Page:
I wonder if we’ll ever get two seasons back to back with no threatening weather. In the past few years we have had blizzard-like snow and dangerous freezes, windstorms that took the roofs off of houses, and persistent rains that took every local creek and river past the flood stage. These were interspersed with mild winters and mild summers, which seems wicked, like lulling us into a sense of comfort before another calamity strikes.
There is flooding again now in much of Missouri. Every time this happens you see the news footage of people packing up their homes to get to higher ground, or of families sitting in high school gyms wrapped in Red Cross issue blankets. Inevitably someone will ask, why don’t they just move? How many times do they need to be flooded out before they realize they need to get out of the flood plain?
A friend of mine explained this to me a while back in stark terms. Okay, let’s move everyone who resides along a flood plain. That’s pretty much everybody along the Mississippi River system, the Missouri River system, the Tennessee River system, and perhaps dozens of others. But then what about tornadoes? Shouldn’t people in Tornado Alley also move? So let’s clear out everybody in north Texas, most of Oklahoma, portions of Kansas and of Missouri. And hurricanes? Okay, everyone along the east coast, from Florida to New York needs to move inland a hundred miles, and everybody along the Gulf Coast as well. Earthquakes? Let’s move everyone in southern California, and everyone in southeastern Missouri away from major fault lines. Wildfires? Again, we’re clearing out much of southern California and large stretches of other western states. Doesn’t leave much of the continental US, does it?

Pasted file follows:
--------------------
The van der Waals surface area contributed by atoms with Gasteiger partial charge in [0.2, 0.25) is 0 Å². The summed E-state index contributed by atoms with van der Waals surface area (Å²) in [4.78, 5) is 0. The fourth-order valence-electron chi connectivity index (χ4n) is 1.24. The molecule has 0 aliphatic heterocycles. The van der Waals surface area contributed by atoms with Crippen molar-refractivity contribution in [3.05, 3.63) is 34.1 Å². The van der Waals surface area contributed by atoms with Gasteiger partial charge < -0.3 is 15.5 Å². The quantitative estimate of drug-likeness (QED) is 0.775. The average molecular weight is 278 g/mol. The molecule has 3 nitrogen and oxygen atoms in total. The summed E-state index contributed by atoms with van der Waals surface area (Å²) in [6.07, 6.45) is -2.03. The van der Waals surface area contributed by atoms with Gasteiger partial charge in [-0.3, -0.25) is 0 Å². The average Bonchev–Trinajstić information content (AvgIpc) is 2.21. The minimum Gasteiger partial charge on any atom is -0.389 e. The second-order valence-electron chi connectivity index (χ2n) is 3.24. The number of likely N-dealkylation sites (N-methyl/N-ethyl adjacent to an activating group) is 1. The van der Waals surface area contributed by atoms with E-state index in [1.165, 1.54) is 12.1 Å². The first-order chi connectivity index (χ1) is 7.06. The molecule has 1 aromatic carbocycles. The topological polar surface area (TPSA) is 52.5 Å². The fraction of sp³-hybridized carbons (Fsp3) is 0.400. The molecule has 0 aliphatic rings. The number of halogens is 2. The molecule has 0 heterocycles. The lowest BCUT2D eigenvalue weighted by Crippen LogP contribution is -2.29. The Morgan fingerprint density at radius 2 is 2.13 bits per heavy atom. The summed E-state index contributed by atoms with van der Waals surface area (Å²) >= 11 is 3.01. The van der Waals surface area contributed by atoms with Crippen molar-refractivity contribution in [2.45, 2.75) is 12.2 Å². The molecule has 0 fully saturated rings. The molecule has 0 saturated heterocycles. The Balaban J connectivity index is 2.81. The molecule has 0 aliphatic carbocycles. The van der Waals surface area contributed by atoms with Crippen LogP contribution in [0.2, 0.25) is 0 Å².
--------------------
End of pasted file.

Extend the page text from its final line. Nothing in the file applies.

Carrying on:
Yes, this is a kind of reductio ad absurdum, but it is an absurdity easily arrived at. There are many natural disasters, and given the climate change that is not happening, they are getting worse all the time. Everybody can’t move to the upper-central states. For now we are just lucky we have professional first responders, excellent relief agencies, and are resilient enough to recover again and again. Insisting that people affected by natural disasters should move is a blame the victim mentality.
Then again, there is another oft-noticed phenomenon. Whenever there is a flood or hurricane threatening, and evacuation of the area has commenced, you see interviews on the news with some old character who says something like, ‘I done lived here all my life, and ain’t no (flood, hurricane, etc.) done got me yet. I ain’t goin nowhere!’ Then, at the height of the disaster, emergency personnel risk life and limb to sweep in and rescue the idiot. This is the proper time to blame the victim.